It is not unprecedented for guidebooks to be used by the military - for example Bomber Command in World War Two used Baedeker guides to try to avoid destroying too much of Germany's cultural wealth (although this failed tragically in the case of Dresden). Should you find yourself in Lebanon, don't be surprised if a soldier asks to borrow your guidebook. Vacation Work Publications of Oxford has just received a fax from Captain Gunnar Grut at the headquarters of UNIFIL, the United Nations force in Lebanon.

"I am in need of a good map describing the rest of Lebanon. Our soldiers have started travelling more extensively inside free Lebanon. Our unit- maps are limited to the area of operation, which of course is in the south.

"So I am appealing to you: would you permit me to use the map on page 15 in Travellers Survival Kit: Lebanon by Carole Cadwalladr and Anna Sutton?"

Captain Grut pointed out that there was something in it for the publisher: "I would of course compliment and refer to your publication, and this will be read by more than 600 Norwegian soldiers serving in Lebanon - and their friends and relatives."

The publisher said yes. The prospects of armed forces around the world relying on guidebooks raises some intriguing possibilities. A copy of said Lebanon guide is on offer to the reader who suggests the least suitable book for an army to depend upon.

The British Tourist Authority is to be commended for promoting cycling in its new campaign to attract visitors to the UK, which was announced at the World Travel Market this week. However, some of the cogs in Britain's tourism infrastructure are not helping a smooth introduction of the initiative. For example, a protest meeting has been held in Henley-on-Thames about the prospect of the town being "swamped" with cyclists once the National Cycle Network, intended to pass through the town, is established. Anyone who has ever tried to drive a car through Henley might suggest that bicycles are not actually the problem here.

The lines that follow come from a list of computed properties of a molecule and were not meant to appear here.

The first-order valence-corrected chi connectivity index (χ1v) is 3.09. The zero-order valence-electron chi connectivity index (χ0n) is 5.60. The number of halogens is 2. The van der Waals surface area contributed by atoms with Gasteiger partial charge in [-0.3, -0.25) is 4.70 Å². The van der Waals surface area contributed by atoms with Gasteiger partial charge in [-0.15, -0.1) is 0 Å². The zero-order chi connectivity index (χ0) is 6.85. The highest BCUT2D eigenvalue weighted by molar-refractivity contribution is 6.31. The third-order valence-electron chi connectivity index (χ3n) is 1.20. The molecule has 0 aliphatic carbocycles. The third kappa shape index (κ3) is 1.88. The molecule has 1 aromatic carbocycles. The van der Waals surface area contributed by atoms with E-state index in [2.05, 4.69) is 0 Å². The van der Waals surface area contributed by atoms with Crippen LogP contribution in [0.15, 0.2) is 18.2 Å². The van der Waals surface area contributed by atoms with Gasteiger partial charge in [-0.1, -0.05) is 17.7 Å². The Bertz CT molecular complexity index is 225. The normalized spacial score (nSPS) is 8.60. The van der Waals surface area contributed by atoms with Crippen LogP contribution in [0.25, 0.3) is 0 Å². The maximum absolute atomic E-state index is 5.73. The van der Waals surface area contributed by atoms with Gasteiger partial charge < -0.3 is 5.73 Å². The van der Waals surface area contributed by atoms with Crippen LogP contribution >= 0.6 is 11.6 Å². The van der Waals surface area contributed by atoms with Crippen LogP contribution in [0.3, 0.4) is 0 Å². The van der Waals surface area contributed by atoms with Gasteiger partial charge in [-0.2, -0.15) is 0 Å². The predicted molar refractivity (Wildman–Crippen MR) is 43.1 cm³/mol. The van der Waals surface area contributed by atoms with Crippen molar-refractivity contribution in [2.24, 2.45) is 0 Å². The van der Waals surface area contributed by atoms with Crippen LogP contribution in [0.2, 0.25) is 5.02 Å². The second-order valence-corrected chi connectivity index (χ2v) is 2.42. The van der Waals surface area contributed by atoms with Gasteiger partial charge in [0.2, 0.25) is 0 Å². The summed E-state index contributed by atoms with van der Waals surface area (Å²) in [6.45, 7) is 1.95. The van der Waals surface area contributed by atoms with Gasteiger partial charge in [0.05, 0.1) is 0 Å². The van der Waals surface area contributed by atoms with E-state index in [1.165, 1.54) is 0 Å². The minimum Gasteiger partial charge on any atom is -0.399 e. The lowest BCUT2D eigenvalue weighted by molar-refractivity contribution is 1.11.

Further north, ScotRail is continuing its vendetta against cyclists. There has been pressure in these pages and elsewhere to ease the policy that allows just one bicycle to travel on some trains in Scotland. So after the BTA's announcement at the World Travel Market, I went along to the ScotRail stand to ask what improvements have been made following so many adverse comments about the company's policy.

"Nothing has changed," I was informed. "This is one of those awkward situations where we haven't really got the capacity". Other train operators are busily making improvements in a bid to entice more cyclists on to trains, however ScotRail remains defiant.

The first day of closure of the southern section of London's Bakerloo line, mentioned last week, was not a huge success. Passengers who found their trips curtailed at Piccadilly Circus tried to follow a smattering of signs to the Bakerloo bus that is supposed to replace the Tube.

They all ended up at the Emaginator exhibit in the Trocadero Centre, a virtual reality attraction. The puzzled staff could offer them all manner of rides, but none of these could enable them to the Elephant & Castle.

Plenty of countries have consulates in London and Liverpool, but the Dominican Republic stands out on the diplomatic list for having a mission in Grimsby. Previously I had thought that the honorary Belgian consul in Penicuik, in the Scottish Borders, had the strangest diplomatic posting. But is there an even less plausible one?